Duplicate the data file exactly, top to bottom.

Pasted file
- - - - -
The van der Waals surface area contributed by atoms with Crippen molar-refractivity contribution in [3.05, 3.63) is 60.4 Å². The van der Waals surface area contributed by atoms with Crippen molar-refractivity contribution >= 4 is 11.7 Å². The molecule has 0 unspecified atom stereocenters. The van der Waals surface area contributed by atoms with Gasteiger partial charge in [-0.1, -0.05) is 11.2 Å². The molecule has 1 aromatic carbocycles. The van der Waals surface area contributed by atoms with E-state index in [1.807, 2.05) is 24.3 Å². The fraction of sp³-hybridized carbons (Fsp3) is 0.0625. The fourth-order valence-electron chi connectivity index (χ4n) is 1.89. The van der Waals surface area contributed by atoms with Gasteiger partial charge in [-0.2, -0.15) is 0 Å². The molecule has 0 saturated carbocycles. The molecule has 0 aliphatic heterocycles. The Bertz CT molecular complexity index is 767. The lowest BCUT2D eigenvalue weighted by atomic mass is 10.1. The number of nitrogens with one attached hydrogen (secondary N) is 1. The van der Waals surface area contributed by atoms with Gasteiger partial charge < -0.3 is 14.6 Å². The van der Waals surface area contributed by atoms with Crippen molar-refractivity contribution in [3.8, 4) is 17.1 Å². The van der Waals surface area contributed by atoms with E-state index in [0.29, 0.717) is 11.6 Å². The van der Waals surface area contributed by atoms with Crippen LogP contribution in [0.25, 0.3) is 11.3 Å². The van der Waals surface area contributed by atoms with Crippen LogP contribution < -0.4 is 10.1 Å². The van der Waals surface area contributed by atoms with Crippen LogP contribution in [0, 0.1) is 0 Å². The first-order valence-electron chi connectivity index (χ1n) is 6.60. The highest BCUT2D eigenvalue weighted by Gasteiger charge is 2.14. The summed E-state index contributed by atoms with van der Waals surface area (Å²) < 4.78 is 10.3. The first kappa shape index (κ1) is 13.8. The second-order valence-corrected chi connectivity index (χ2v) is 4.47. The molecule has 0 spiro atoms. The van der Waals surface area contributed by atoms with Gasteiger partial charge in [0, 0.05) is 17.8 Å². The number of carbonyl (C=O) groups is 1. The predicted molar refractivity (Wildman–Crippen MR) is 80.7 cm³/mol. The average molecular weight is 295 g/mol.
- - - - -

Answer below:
The van der Waals surface area contributed by atoms with Crippen molar-refractivity contribution in [3.05, 3.63) is 60.4 Å². The van der Waals surface area contributed by atoms with Crippen molar-refractivity contribution >= 4 is 11.7 Å². The molecule has 0 unspecified atom stereocenters. The van der Waals surface area contributed by atoms with Gasteiger partial charge in [-0.1, -0.05) is 11.2 Å². The molecule has 1 aromatic carbocycles. The van der Waals surface area contributed by atoms with E-state index in [1.807, 2.05) is 24.3 Å². The fraction of sp³-hybridized carbons (Fsp3) is 0.0625. The fourth-order valence-electron chi connectivity index (χ4n) is 1.89. The van der Waals surface area contributed by atoms with Gasteiger partial charge in [-0.2, -0.15) is 0 Å². The molecule has 0 saturated carbocycles. The molecule has 0 aliphatic heterocycles. The Bertz CT molecular complexity index is 767. The lowest BCUT2D eigenvalue weighted by atomic mass is 10.1. The number of nitrogens with one attached hydrogen (secondary N) is 1. The van der Waals surface area contributed by atoms with Gasteiger partial charge < -0.3 is 14.6 Å². The van der Waals surface area contributed by atoms with Crippen molar-refractivity contribution in [3.8, 4) is 17.1 Å². The van der Waals surface area contributed by atoms with E-state index in [0.29, 0.717) is 11.6 Å². The van der Waals surface area contributed by atoms with Crippen LogP contribution in [0.25, 0.3) is 11.3 Å². The van der Waals surface area contributed by atoms with Crippen LogP contribution < -0.4 is 10.1 Å². The van der Waals surface area contributed by atoms with Crippen LogP contribution in [0, 0.1) is 0 Å². The first-order valence-electron chi connectivity index (χ1n) is 6.60. The highest BCUT2D eigenvalue weighted by Gasteiger charge is 2.14. The summed E-state index contributed by atoms with van der Waals surface area (Å²) < 4.78 is 10.3. The first kappa shape index (κ1) is 13.8. The second-order valence-corrected chi connectivity index (χ2v) is 4.47. The molecule has 0 spiro atoms. The van der Waals surface area contributed by atoms with Gasteiger partial charge in [0, 0.05) is 17.8 Å². The number of carbonyl (C=O) groups is 1. The predicted molar refractivity (Wildman–Crippen MR) is 80.7 cm³/mol. The average molecular weight is 295 g/mol.